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5 victims of deadly bus crash identified

Emergency personnel inspect a bus near Thoreau after it was destroyed by the impact of an oncoming semitrailer Thursday

Emergency personnel inspect a bus near Thoreau after it was destroyed by the impact of an oncoming semitrailer Thursday. (KQRENews13)

ALBUQUERQUE, N.M. — The medical investigator has released the names of five of the eight victims killed in Thursday’s horrific crash between a semi-tractor trailer and Greyhound bus near Thoreau, NM.

The Office of the Medical Investigator sent out a statement Saturday night identifying the deceased as Sadie Thomas, 50, Charla Bahe, 34, Terry Mason, 45, Veronica Williams, 49, and Greyhound bus driver Luis Alvarez, 50.

“My heart goes out to the families of these victims. We are always diligent to try and identify decedents quickly so we can release them back to their families,” said Dr. Kurt Nolte, Chief Medical Investigator. “We know there are other families who are still waiting for word of their loved ones and we are using several identification methods to make those identifications.”

OMI determined all eight victims died from accidental blunt force trauma.

It was around 12:30 p.m. on Thursday when the semi-tractor trailer had a tire blowout on Interstate 40 and crossed the median into oncoming traffic, running head-on into a Greyhound bus with 47 passengers aboard.

Seven people died at the scene and another died after being airlifted to the University of New Mexico Hospital. Dozens of others, from adults to infants, were hospitalized with injuries ranging from minor to severe. Some have been released while others are still recovering.

In the days following, two of the surviving passengers have filed lawsuits against the trucking company and its driver as officials with the National Transportation Safety Board start a lengthy investigation into what caused the incident.

Lawsuits mount

Attorney Bryan Williams, with Ron Bell Injury Lawyers, filed two lawsuits on Friday against JAG Transportation and the 35-year-old truck driver on behalf of Greyhound passengers Robert Ward of Arizona and Reid Valentine of Ohio who survived the incident.

The motion states both JAG and their driver, identified as John Doe, failed to “adequately inspect” and “adequately maintain” the tire before the blowout.

According to the motion, the driver failed to “maintain proper control” of the semi-tractor trailer after blowout and caused the collision by driving in a “negligent, malicious, willful, reckless and wanton manner.”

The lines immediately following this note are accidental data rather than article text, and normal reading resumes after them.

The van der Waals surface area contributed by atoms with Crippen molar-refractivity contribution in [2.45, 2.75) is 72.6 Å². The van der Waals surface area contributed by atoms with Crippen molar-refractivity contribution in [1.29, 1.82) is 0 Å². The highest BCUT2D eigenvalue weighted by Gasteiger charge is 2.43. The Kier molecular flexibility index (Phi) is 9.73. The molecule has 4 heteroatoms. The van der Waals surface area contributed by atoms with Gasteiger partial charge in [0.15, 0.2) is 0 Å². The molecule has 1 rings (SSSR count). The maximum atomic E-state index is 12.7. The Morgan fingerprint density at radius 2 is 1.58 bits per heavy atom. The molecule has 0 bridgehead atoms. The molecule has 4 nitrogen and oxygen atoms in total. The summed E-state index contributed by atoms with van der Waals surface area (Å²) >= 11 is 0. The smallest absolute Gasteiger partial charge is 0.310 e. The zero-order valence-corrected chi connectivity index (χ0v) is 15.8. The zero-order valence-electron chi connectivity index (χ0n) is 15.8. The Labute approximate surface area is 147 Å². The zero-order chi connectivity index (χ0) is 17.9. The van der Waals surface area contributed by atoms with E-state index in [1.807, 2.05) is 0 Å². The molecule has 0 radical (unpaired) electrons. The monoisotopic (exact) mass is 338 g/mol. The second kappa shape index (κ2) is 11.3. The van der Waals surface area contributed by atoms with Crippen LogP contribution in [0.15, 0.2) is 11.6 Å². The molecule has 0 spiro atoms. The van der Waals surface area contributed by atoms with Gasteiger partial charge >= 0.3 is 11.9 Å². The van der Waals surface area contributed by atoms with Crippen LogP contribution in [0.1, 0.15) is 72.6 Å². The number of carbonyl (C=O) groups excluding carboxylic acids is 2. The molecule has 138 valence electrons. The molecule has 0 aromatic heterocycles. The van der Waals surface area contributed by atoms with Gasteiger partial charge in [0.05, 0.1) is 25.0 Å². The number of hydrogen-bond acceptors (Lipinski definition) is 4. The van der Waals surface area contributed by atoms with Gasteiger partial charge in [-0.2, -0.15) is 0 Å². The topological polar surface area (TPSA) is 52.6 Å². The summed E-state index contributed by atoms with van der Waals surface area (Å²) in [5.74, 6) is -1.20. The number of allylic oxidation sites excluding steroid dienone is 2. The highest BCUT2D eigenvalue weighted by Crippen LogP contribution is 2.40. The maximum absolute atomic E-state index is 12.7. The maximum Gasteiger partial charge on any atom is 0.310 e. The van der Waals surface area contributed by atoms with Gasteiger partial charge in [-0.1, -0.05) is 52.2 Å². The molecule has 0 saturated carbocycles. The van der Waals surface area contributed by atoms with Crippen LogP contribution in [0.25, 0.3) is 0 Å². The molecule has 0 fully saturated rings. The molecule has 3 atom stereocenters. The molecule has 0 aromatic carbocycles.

The motion states Ward and Reid suffered “severe shock,” “mental anguish” and “emotional distress” from the “horrendous trauma” of the other passengers’ injuries and death.

The lawsuits are seeking restitution for medical bills, lost wages, physical pain, mental suffering, loss of enjoyment of life, property damage and punitive damages.

Neither Williams, Ward, Valentine or JAG trucking could be reached for comment Saturday.

Investigation moves forward

On Saturday, the National Transportation Safety Board outlined its investigation into how the roadway, drivers and mechanical components could have possibly attributed to the crash.

NTSB spokesman Pete Kotowski said it will close the left-hand lanes of Interstate 40 in both directions today to investigate whether the roadway and median had anything to do with the crash.

He said the NTSB has also subpoenaed toxicology and medical records for the truck driver and deceased bus driver.

Kotowski said the NTSB has taken “close examination” of the left front wheel of the semi-tractor trailer that blew out and it will be packaged and sent to Washington D.C. for further “in-depth” analysis.

Kotowski also briefly touched on the background of both JAG Transportation and Greyhound.

He said JAG Transportation began operations in 2014 and has 10 drivers and 17 vehicles.

Kotowski said the company is an “unrated carrier” which means it has not received a full compliance review, but was granted “full operating authority” in 2015 after passing the new entrance program with a satisfactory rating.

Greyhound, which operates over 1,300 buses with around 2,500 drivers, received a satisfactory rating during a 2017 compliance review.

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